Don’t Mess with Texas isn’t just a slogan made popular by the Department of Highways and Public Transportation to keep trash off the highways, but it’s a way of life in Texas.
There are a few things you don’t mess with in Texas… our cattle, our man, our domain, our right to bear arms, and our big hair. I was raised with big hair, graduated high school with big hair, married and had my two baby girls all with big hair. By the way, although “big hair” fell to the wayside the last decade or two, it’s back in full force! And no, the hairdo’s on GCB aren’t true Texas big-dos. We’re more a cross between the ladies on the show and Dolly Parton.
Preparing for this year’s homecoming for my alma mater, and no it wasn’t for me but three of my granddaughters who attend the same high school as I did, I came across an interesting fact. Over the years many of their friends have moved out of the region and reported back that most parts of the country don’t celebrate their big game with the fanfare of homecoming corsages. What! No mums? So off I went to research.
In 1911, the first homecoming celebration took place. University of Missouri Athletic Director, Chester Brewer, afraid that fans and alumnus would not attend the “big game” due to a change in location, devised a plan to add some excitement to the game. He challenged the alumnus to return home for a great celebration with parades, parties, a pep rally, and of course the big game. Over 9,000 fans attended, which is recorded as the first official homecoming game. The rest is history. Now almost every high school and college in the country continues this annual tradition.
While the excitement of homecoming itself isn’t unique to Texas, the tradition of the homecoming mum is something for which we Texans can claim full responsibility. It’s a true southern tradition. Only one person can be a homecoming queen, but everyone can wear a mum fit for royalty.
In the early 1930’s, the first mums were given out at high school football games across the state of Texas, but in much smaller forms than those of today. Now days, most parents have to save up a month’s pay to buy the perfect chrysanthemum and all the trinkets and charms as jewelry for that “special” mum. And the guys aren’t left out either. The girl’s parents have to spend half as much for a garter made just for them.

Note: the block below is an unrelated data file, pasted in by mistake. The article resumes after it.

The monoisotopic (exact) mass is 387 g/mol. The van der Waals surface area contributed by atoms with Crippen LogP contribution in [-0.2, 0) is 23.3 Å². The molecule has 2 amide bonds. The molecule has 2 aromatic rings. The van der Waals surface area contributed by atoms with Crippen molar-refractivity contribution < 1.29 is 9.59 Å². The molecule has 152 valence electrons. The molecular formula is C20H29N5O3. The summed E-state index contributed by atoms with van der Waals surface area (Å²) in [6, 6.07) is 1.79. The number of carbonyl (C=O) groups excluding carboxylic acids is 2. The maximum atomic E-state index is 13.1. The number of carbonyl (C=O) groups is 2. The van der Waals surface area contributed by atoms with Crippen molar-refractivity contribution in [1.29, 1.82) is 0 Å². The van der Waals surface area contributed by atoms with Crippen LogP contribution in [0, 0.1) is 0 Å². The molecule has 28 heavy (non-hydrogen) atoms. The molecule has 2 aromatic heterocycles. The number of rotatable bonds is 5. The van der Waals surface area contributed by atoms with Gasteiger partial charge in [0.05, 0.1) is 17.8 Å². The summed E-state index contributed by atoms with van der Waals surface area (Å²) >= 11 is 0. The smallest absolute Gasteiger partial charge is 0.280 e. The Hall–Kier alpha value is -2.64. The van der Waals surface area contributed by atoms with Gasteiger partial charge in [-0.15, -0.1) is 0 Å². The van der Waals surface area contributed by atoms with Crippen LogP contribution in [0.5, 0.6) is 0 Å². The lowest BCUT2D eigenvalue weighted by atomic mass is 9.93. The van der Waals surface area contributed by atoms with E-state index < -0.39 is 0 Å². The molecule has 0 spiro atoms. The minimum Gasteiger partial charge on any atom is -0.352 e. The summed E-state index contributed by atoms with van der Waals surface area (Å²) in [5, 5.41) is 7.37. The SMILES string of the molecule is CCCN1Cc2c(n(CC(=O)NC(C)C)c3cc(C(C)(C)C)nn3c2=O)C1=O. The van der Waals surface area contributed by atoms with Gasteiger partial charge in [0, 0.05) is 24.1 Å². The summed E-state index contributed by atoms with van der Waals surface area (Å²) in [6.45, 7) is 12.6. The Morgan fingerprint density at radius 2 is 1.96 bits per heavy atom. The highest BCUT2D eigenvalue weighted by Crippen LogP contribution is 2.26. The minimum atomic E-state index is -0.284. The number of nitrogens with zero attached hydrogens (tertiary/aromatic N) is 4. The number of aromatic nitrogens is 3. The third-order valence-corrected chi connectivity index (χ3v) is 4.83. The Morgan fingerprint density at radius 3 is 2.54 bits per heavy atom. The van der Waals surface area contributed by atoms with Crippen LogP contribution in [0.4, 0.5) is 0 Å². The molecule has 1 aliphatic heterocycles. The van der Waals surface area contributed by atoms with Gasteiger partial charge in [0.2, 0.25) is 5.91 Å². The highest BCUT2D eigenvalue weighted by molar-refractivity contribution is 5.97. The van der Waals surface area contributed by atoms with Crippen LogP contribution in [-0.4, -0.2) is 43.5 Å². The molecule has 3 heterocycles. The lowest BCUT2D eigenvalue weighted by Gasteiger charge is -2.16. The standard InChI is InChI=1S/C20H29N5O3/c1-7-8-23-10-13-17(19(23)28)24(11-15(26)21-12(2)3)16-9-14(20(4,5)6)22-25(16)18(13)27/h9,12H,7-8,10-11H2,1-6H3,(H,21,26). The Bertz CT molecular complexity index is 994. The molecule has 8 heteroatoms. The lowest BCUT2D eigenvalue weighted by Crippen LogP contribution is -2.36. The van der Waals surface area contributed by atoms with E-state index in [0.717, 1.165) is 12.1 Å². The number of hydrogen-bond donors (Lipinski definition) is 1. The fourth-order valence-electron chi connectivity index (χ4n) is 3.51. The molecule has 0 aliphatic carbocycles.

So, I discovered that homecoming mums in all their glory is a southern custom and the more south you go the bigger they get; as tradition goes, most of them have bells and whistles, and usually a football or two. Charms are usually chosen to represent the wearer. A basketball may be added for a basketball player or a music note for a band student. Letters and numbers are applied on the ribbons with the wearers name, school year, and boy or girlfriend’s name. White and silver mums are sometimes worn by seniors to set them apart from underclassmen. Ribbons are also a part of the look. Braided ribbons or beaded garlands of stars, hearts, footballs, bears, or chains are added to personalize your mum. Of course the ribbon colors reflect those of your school.
Traditionally, a mum is hung on your bedroom wall after the big game and is one of the memoirs a girl puts in a box and leaves at her parents’ house until the young woman has daughters of her own. This picture is my youngest granddaughter wearing one of her mother’s mums from high school. The top picture is “other” mums hid away in the box in her mother’s old bedroom.
Do you have corsages and garters for your high school or collage homecoming? Tell us all about them.
The Fillies at Wildflower Junction are dang sure smittened with our new look. Hope you all are too. Better keep your eyes and ears open and keep checkin’ in with us’cause there’s gonna be some real fun happenings in the Junction over the next few weeks. Just don’t want any of you all to be slow on the draw.